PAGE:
Yesterday, President George W. Bush nominated White House Counsel Harriet Miers to the Supreme Court. Miers, who has no judicial experience, seems to have been chosen for her loyalty to President Bush. Over the years, she has played an important role in Bush’s political campaigns—providing legal assistance with his 1994 campaign for Texas governor and his 2000 campaign for president. Furthermore, Miers once told the National Review’s David Frum that President Bush was the most brilliant man she had ever met, reflecting the intense loyalty, or “zeal” to use Frum’s words, Miers has for Bush. She most recently helped Bush by refusing to release documents on John Roberts during his confirmation hearings. While little has been uncovered thus far about her political views, in 1993 she made an attempt to get the American Bar Association (ABA) to reconsider its support of abortion rights.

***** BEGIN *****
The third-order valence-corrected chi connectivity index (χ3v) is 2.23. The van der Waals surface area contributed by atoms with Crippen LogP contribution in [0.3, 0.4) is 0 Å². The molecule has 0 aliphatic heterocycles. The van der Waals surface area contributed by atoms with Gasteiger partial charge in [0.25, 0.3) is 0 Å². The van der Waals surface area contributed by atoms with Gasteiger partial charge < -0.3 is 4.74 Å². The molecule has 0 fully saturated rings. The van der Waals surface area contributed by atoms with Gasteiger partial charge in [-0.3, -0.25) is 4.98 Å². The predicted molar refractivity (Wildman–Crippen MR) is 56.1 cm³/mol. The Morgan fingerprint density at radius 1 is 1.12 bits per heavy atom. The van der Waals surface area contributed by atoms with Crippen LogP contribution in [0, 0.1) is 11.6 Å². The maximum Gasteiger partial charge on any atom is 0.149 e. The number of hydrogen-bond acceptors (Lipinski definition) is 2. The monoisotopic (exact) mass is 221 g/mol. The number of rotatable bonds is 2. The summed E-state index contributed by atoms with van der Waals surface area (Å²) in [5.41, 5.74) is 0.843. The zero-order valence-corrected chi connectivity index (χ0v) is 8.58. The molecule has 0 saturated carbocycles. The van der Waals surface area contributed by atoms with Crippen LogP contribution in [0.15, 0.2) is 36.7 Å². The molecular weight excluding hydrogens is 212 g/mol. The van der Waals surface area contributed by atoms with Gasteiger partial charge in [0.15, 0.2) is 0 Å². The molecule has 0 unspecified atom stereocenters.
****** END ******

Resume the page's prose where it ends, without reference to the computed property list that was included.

Many conservative Republicans were disappointed by the nomination and initial reactions from Democratic Senator Harry Reid suggest that the Democrats will not provide any substantial opposition. In fact, Reid last week named Miers as a worthwhile pick for the Supreme Court on a “bloggers” teleconference in which he participated.